Where have we gone wrong?

What can we do to change the status quo?

Dear Diary: The Ultimate Gift . . .

Love_Text with butterflies

I recently had the opportunity to watch the movie “The Ultimate Gift” again. The movie centres around answering the question “What is the relationship between wealth and happiness?” The question is answered through twelve tasks called “gifts”, each challenging the main character in an improbable way, in the end, changing him (as a person) forever. By completing the tasks set out for him, the main character changes his perspective on life and money, improving and becoming a better man and receiving the ultimate gift.

The twelve “gifts” were as follows:
• Work
• Money
• Friends
• Learning
• Problems
• Family
• Laughter
• Dreams
• Giving
• Gratitude
• A Day
• Love

This got me thinking about my own life.

• How many of these gifts have I had in my life and what have I done with the gifts?
• Have I used my gifts wisely?
• Which of the gifts do I still need to work on?
• How do these gifts (used or unused) affect my future?

The gift of Work – I have been blessed to be permanently employed for most of my life. On the few occasions I was without paid employment, I was able to either volunteer my services or be employed on a casual basis so I’ve not really known what it feels like to sit at home for months or years without employment. This is a blessing for sure.

The gift of Money – Because I have been employed for most of my working life I have never really been without money. Yes, I’m always short of money and always looking for ways to earn more, but I’ve truly been blessed by always being able to pay my way and never have any outstanding debts.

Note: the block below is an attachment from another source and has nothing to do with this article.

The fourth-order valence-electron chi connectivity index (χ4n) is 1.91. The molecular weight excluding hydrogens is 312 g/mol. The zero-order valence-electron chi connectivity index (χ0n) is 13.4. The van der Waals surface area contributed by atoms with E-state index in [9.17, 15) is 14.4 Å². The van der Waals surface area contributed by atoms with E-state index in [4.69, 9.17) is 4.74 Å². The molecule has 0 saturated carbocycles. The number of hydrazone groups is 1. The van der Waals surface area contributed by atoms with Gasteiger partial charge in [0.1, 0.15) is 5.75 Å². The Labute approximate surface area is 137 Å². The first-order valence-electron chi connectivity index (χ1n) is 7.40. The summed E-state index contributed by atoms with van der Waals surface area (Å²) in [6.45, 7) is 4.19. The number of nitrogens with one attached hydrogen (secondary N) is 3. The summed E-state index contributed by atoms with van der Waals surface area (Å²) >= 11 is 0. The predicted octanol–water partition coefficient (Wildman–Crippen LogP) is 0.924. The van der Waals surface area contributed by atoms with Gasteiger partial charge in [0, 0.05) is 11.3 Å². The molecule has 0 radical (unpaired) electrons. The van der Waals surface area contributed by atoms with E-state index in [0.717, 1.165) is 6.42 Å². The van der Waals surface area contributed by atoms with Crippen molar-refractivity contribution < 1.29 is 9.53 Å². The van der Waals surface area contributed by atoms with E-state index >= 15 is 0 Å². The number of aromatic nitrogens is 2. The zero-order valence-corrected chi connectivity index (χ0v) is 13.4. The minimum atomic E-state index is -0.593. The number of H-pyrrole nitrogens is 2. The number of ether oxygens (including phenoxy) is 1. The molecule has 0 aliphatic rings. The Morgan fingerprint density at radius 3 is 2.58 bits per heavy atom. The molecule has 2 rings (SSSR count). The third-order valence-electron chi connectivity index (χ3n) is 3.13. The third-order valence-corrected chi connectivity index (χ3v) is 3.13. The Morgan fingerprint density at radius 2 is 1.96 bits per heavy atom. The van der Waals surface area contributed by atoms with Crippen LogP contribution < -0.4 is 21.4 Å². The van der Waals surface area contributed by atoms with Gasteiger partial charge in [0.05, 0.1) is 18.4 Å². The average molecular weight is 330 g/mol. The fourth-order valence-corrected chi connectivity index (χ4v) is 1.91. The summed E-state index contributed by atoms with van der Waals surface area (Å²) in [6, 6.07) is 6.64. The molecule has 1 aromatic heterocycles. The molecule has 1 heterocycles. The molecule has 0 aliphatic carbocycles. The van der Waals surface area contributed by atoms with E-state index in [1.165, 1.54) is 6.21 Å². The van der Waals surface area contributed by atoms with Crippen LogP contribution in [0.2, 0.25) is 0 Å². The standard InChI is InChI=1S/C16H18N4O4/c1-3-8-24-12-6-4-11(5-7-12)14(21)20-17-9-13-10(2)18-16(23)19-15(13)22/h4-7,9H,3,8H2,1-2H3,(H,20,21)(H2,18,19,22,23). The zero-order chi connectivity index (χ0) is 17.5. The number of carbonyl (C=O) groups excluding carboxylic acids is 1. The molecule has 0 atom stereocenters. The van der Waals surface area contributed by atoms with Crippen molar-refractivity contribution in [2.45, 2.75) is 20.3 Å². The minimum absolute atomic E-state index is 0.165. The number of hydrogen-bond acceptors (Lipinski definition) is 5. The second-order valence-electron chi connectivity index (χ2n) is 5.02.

The gift of Friends – I’ve been a loner for most of my life so I don’t have a big circle of friends. I have many acquaintances and many people know me but I only really have a handful of true friends who have stood by me through dark and sunny days. I feel more blessed having a handful of good friends than to have a huge network who don’t really care.

The gift of Learning – I hated going to school but always had an insatiable need for learning. As an only child (until the age of 14) and with very few friends, I used every opportunity I had to learn by observing people wherever I went. This insatiable need to learn turned me into a very observant person. Even now, as an adult, I notice the little things that others don’t see. I’ve learnt more from the university of life than I ever learnt in school.

The gift of Problems – As an only child in a family where both parents worked full time, I had to learn to solve my own problems from a very early age. I’ve grown into an adult with great problem solving skills as a result of this and am a problem solver and “fixer” for many.

The gift of Family – On my dad’s side, I come from a huge family, my mother’s side being about half the size of my dad’s family. A very dysfunctional family (more dysfunctional on my dad’s side than my mom’s side) but a reasonably happy one. To the outside world, I have the “perfect” family, in reality, this is debatable. My dad was abusive and mom finally divorced him after 38 years of marriage. I have had absolutely no contact with my dad for the last 14 years, but that is fine. My father was physically present in our home but never emotionally or psychologically present, so I’m fine with him not being around now. I’ve coped on my own for most of my life so there is no reason to miss him now.

The gift of Laughter – I have been blessed with a mom who has an awesome sense of humour (thanks to her mother who had one too). When we were home alone (my dad worked shifts), we laughed all the time. My mom would see funny shaped clouds in the sky, always saw the bright side of anything no matter how dark the situation was. We did not laugh much when my dad was home. He ruled with an iron fist and whenever he saw mom or me laughing or having fun, he would do something to ruin the mood – would not be happy until one of us ended up crying so there was never much laughter in our house when he was around. With mom working full time, I also did not spend much time alone with her either but fortunately spent my school holidays at my grandparents house (mom’s parents) so I could laugh as much as I wanted, which was pretty much all the time.